SAN JOSE, Calif. – Cisco Systems announced its first 40 Gbit/second Fibre Channel over Ethernet switch, a 96-port system packing two novel 40 nm ASICs. It also described plans for its first controller for software-defined networking, supporting both the OpenFlow standard and Cisco’s proprietary interface.
The new products show Cisco continues to invest in silicon and proprietary software to gain an edge over competitors, even as it embraces standard interfaces such as OpenFlow that aim to level the playing field.
Cisco’s Nexus 6000 will pack up to 384 10G or 96 40G Ethernet ports with a port-to-port latency of one microsecond. The company claims it has three times as many ports and a fraction of the latency of switches from Arista Networks, Juniper and others in high-end data center and service provider markets.
At the heart of the switch are two ASICs that form a three-stage Clos network. In an effort to lower the latency of the existing Nexus 5000, engineers took the radical approach of throwing out the scheduler block in the fabric ASIC.
“A packet goes across the fabric and sometimes collides with another packet and you sort out the collision--its going back to [the roots of] Ethernet,” said Peter Newman, a principal engineer who worked on the chips. “The trick to making this work is making sure there’s enough bandwidth in the fabric so there aren’t too many collisions,” he said.
Cisco packed into the fabric chip 192 input and 384 output serdes each running at 14 Gbits/s. They are linked on a crossbar switch with an arbiter but no buffer or storage.
“It’s not a lot of logic, just I/O,” said Newman.
The port chip is more complex, making up the first and last stages of the Clos network. It supports cut-through forwarding, can queue up to 320 Gbits of egress traffic, includes forwarding tables supporting layer-3 look ups and a large memory switch.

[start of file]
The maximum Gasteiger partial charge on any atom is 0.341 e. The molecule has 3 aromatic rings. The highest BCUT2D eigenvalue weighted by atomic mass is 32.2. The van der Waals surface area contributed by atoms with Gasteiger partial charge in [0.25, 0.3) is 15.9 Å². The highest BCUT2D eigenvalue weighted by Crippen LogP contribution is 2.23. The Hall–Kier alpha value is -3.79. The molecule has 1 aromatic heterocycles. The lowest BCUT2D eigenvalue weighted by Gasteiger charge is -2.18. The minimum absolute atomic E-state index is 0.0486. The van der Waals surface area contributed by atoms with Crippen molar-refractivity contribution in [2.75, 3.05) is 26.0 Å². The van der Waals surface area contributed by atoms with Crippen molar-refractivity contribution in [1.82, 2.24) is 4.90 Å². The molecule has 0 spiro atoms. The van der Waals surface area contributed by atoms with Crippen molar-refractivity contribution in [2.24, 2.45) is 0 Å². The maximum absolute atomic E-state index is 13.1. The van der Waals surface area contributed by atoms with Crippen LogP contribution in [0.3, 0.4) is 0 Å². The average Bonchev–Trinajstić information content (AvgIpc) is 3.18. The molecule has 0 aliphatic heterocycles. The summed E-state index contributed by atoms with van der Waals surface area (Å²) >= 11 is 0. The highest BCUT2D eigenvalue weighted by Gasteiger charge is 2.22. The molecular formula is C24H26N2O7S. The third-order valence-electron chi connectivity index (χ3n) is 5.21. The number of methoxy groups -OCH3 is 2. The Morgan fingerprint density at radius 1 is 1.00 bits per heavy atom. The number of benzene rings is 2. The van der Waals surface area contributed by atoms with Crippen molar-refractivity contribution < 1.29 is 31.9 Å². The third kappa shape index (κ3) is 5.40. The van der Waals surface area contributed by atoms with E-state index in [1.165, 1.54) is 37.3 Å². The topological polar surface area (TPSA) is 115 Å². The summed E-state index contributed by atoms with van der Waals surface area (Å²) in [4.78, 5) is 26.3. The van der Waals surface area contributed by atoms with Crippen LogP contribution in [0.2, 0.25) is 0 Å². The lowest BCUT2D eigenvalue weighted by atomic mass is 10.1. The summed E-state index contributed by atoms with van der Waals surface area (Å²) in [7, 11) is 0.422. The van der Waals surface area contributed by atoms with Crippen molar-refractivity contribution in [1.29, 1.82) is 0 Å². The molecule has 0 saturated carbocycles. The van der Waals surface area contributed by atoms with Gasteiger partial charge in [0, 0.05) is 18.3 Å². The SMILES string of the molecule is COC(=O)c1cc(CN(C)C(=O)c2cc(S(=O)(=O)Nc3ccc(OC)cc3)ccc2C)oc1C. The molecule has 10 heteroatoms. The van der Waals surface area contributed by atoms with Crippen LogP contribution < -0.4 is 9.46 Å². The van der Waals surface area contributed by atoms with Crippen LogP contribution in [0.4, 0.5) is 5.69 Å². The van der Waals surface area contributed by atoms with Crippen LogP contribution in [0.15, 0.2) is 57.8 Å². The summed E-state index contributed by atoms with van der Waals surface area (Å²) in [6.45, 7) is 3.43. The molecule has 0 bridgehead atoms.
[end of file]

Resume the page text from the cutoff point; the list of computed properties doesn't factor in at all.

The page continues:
The switch is in some ways ahead of the market. Server chips supporting 40G Ethernet are just starting to ship, and none have yet arrived for the Fibre Channel over Ethernet variant that handles both networking and storage. Cisco’s server group has such a chip, but it is currently configured for 10G networks.
OpenFlow backers ultimately want to push all those networking jobs to x86 servers controlled by C++ programs to simplify network management and disrupt the big ASIC-based companies such as Cisco, AlcaLu, Juniper, Ericsson.
It will be a 5-10 year battle methinks.
I'm not sure I see a conflict between proprietary ASICs and Open Flow. The first is hardware, and the second is software.
High end Cisco routers confront a simple problem: an absolutely enormous amount of packets are being pushed through the network that must be processed and routed. As volume steadily increases, the question becomes "How do you do it fast enough to handle them all?" Cisco's answer is custom hardware designed for the purpose. Can it be done with off-the-shelf commodity hardware? I suspect Cisco might do it to lower their costs if they thought it could.
Ideally, the software level will abstract away the hardware, and if I'm a network engineer defining networks, I don't necessarily know or care what hardware is actually doing the work. I use the same commands and procedures regardless.
Rick: I don't think Cisco can have it both ways...they are supporting OpenFlow for PR reasons but clearly push their own technology...it is a loose-loose position they are in in...they need their own ASICs and proprietary system architecture to provide value added and prevent low cost box makers from copying their designs...but the world is going global with openflow and that tide will eventually crush them, they can't compete with Huawei on cost...Kris
David Patterson, known for his pioneering research that led to RAID, clusters and more, is part of a team at UC Berkeley that recently made its RISC-V processor architecture an open source hardware offering. We talk with Patterson and one of his colleagues behind the effort about the opportunities they see, what new kinds of designs they hope to enable and what it means for today’s commercial processor giants such as Intel, ARM and Imagination Technologies.